We have recently shown that the ribosomal S16 protein of Escherichia coli is a magnesium-dependent DNase which introduces nicks into supercoiled DNA molecules [Oberto, J., Bonnefoy, E., Mouray, E., Pellegrini, O., Wikstrom, P. M. & Rouvière-Yaniv, J. (1996) Mol. Microbiol. 19, 1319–13301. In this work we analysed the DNA-binding and DNA-nicking properties of S16 using two different approaches. Gel-retardation assays showed that S16 is a structure-specific DNA-binding protein displaying a preferential binding for cruciform DNA structures. This specific binding to cruciform DNA was further investigated using a supercoiled plasmid carrying the origin of replication of E. coli (oriC) which is an (A+T)-rich DNA region with abundant palindromic sequences susceptible of forming cruciform-like structures in vivo. We show that the nicks introduced by S16 in oriC are not randomly positioned but are precisely localised near such palindromic sequences. In addition, the nicking activity of S16 appeared to be sequence dependent since the cuts introduced by S16 occurred next to an adenine, in most cases an unpaired adenine, usually followed by a GTT sequence. Overall these experiments indicate that S16 requires a cruciform-like DNA structure to bind DNA and the presence of a particular sequence in order to introduce specific single-stranded cuts into a DNA molecule.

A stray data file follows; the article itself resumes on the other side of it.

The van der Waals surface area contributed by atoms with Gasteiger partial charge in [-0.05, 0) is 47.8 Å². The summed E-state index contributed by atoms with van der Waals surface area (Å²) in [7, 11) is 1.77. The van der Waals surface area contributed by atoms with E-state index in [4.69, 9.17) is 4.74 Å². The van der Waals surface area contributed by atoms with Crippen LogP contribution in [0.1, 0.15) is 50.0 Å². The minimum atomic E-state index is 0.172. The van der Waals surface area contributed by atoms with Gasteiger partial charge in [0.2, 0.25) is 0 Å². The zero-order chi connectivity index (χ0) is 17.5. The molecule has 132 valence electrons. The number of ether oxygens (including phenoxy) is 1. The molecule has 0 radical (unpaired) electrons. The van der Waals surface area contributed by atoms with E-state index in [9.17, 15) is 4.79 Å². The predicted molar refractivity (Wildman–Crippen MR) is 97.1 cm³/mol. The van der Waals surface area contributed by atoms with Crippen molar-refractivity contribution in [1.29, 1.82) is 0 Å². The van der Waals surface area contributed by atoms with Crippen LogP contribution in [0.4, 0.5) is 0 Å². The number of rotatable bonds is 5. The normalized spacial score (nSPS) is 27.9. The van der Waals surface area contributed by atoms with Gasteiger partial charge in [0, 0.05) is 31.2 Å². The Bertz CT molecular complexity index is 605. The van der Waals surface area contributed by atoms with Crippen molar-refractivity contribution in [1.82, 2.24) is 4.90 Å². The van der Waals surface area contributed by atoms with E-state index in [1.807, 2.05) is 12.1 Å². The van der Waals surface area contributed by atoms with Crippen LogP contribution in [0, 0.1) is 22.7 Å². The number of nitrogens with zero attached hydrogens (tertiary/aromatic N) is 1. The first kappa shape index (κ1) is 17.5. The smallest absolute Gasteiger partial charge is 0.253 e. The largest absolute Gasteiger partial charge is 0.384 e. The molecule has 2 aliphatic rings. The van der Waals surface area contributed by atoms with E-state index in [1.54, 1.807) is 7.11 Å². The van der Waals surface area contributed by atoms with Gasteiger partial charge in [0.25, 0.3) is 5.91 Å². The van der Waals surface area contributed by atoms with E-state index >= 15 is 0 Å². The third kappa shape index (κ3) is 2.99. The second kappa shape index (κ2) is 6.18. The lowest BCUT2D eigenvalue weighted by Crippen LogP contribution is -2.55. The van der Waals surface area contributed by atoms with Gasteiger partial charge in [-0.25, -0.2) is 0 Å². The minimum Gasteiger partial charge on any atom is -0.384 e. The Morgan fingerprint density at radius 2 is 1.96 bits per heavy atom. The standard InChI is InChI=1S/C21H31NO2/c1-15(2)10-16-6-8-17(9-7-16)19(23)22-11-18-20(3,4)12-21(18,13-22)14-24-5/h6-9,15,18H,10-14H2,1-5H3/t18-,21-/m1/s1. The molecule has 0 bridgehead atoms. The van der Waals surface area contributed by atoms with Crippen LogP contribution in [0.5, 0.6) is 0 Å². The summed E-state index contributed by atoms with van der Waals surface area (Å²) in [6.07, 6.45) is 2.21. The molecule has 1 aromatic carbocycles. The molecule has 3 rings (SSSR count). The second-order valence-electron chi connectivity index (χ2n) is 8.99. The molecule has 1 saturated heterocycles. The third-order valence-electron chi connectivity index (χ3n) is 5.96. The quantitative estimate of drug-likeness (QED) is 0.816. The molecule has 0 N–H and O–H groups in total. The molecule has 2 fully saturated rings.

origin of replication of E. coli
histidine-tagged S16 protein
cyclic-AMP receptor protein